Health Services Research

PV QA 3 - Poster Viewing Q&A 3

TU_35_2945 - Evaluating the Cost Effectiveness of Image Guided Partial Breast Irradiation Compared to Hypofractionated Whole Breast Irradiation

Tuesday, October 23
1:00 PM - 2:30 PM
Location: Innovation Hub, Exhibit Hall 3

Evaluating the Cost Effectiveness of Image Guided Partial Breast Irradiation Compared to Hypofractionated Whole Breast Irradiation
C. S. Shah1, M. C. Ward2, and M. Singer3; 1Department of Radiation Oncology, Taussig Cancer Institute, Cleveland Clinic, Cleveland, OH, 2Southeast Radiation Oncology Group, Charlotte, NC, 3Case Western University, Cleveland, OH

Purpose/Objective(s): Hypofractionated whole breast irradiation (HWBI) and accelerated partial breast irradiation (APBI) represent two adjuvant radiation therapy options following breast conserving surgery. The purpose of this analysis is to examine the cost efficacy and costing of an external beam image guided APBI technique compared to HWBI.

Materials/Methods: HWBI was defined as 40 Gy/15 fractions to the whole breast with or without a 10 Gy/5 fraction boost. APBI was 30 Gy/5 fractions per Livi et al and was evaluated as both IMRT and SBRT. The model included rates of local recurrence, distant metastases, survival as well as acute toxicity. Reimbursement was based on Medicare 2017 reimbursement rates. A cost effectiveness analysis was performed using a payer model as was a societal model that incorporated indirect costs. A costing analysis for each technique was also performed.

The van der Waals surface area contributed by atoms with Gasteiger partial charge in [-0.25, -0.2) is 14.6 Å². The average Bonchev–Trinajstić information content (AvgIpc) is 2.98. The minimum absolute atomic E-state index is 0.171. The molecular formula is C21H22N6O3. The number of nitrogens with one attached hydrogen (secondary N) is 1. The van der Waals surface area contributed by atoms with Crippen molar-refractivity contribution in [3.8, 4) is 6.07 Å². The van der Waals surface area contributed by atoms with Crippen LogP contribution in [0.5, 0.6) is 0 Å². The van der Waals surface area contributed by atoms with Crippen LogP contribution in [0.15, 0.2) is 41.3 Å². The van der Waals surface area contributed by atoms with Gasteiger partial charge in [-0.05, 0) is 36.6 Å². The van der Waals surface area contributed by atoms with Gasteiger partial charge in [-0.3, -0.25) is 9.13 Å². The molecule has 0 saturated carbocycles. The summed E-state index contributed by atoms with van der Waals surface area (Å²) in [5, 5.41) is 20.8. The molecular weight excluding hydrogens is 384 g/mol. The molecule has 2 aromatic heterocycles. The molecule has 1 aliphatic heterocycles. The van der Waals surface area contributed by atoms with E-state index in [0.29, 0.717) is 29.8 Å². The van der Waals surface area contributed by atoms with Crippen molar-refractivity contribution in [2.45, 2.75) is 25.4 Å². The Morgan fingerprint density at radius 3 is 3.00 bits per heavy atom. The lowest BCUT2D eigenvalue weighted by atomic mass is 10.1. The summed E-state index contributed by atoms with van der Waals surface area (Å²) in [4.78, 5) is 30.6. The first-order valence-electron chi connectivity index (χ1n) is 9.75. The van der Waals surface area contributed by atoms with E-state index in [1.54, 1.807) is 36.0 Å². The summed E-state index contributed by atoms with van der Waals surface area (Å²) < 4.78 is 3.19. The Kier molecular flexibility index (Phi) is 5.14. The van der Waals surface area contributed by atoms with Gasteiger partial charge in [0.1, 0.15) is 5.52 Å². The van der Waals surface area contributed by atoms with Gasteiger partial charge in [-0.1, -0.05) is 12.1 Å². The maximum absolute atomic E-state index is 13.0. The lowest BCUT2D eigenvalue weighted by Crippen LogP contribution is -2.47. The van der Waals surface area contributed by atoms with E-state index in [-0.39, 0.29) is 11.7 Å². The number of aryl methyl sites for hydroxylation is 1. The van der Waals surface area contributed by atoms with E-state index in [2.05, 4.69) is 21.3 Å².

Results: Reimbursement (payor model) for HWBI with or without boost was $9,174/$7,476 while reimbursement for APBI was $6,529/$11,510 for IMRT and SBRT approaches respectively. Accounting for indirect costs, the total cost was $10,783/$8,750 for HWBI with and without boost and $7,133/$12,113 for APBI IMRT/SBRT. APBI delivered with IMRT had a higher total utility and lower cost, dominating HWBI with or without boost; as such a sensitivity analysis was not performed. APBI billed as SBRT was not cost-effective with a cost/QALY of $1,209,090/QALY and $3,058,181/QALY as compared to HWBI with or without a boost. With respect to costing, the cost associated with APBI delivery was $3,125 as compared to $4,589/$3,748 for HWBI with and without boost.

Conclusion: Image-guided partial breast irradiation is cost effective compared to hypofractionated WBI. Delivered with IMRT, such an approach was less costly than hypofractionation with or without a boost. When evaluating the technique on a larger scale, this would translate into $3.7 million/$1.6 million cost savings per thousand patients who receive EBRT APBI as compared to HWBI with or without boost. Image guided APBI with IMRT should be considered a standard of care option in appropriately selected patients based on efficacy and value.

Author Disclosure: C.S. Shah: Employee; Cleveland Clinic Foundation. Consultant; Impedimed. M.C. Ward: None. M. Singer: Consultant; Consultant.

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